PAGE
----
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Abstract: Collaboration Between the Stanford Rock Fracture Project and the Petroleum Industry: A Mutually Beneficial Enterprise Resulting from Global Necessities

Atilla Aydin, David D. Pollard

The collaboration between the Stanford Rock Fracture Project (RFP) and industrial affiliates stems from RFP's need to obtain support for its research activities and access to unpublished data and facilities owned by the affiliates, and from industry's need to keep up with recent advances in the science and technology of predicting and characterizing fractures and faults in reservoirs and their flow properties with the lowest possible investment. It appears that a concerted effort by the US Government to encourage the application of results from ever decreasing federally-funded research to societal problems is the driving force for the former, and a desire to leverage and outsource research is behind the latter. Indeed, industry support provides a stabile funding to RFP, a d in turn, the RFP provides a work force of 2 professors, 4 postdoctoral scientists and 14 graduate students along with state-of-the art educational and research facilities for an investment with a leverage ratio of better than 25 to 1. Other tangible advantages are: the ability of RFP to stay in touch with problems of societal importance and to position itself to address to these problems in a timely manner, and the ability of industry to influence the research and technology produced by RFP.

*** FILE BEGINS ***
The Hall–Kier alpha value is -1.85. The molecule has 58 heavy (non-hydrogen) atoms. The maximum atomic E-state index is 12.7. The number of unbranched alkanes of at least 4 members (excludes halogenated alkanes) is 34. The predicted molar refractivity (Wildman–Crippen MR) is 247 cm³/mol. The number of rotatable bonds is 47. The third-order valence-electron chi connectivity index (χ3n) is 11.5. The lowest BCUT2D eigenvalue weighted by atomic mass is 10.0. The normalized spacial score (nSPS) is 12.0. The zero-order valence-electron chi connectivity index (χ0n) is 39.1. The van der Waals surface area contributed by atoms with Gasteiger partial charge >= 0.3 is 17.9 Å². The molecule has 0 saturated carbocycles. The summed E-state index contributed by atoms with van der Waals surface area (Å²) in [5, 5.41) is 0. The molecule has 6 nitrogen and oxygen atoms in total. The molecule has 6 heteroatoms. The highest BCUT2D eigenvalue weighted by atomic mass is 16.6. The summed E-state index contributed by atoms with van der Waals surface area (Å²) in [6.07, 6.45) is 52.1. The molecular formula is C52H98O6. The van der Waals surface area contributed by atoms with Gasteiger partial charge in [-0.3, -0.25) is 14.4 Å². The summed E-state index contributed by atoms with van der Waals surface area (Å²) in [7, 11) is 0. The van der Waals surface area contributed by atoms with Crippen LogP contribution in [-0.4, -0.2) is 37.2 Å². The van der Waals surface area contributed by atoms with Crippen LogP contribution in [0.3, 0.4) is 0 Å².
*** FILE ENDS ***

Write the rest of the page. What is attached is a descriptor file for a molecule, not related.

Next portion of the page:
We present three different interaction schemes with examples that have proved to be workable for university-industry collaboration within the framework of RFP: (1) University personnel using data and facilities from industrial affiliates; (2) industry personnel bringing themselves up to date in university workshops and facilities; and (3) joint team from industry and university working on an actual fractured reservoir characterization problem.

Global conditions related to changing government finding patterns and to changing strategy for in-house research in industry have motivated us to build this university-industry collaboration which, in turn, made it possible to assemble a team of scientists of unprecedented size and expertise dedicated to research in rock fracturing and its impact on reservoir performance. However, we still have a way to go to maximize the potential mutual benefits from such collaboration. To this end, industrial affiliates' willingness to accept each other as partners, and various programs within a university or different universities to cooperate in the spirit of a multidisciplinary approach to problem solving will be helpful.

AAPG Search and Discovery Article #90956©1995 AAPG International Convention and Exposition Meeting, Nice, France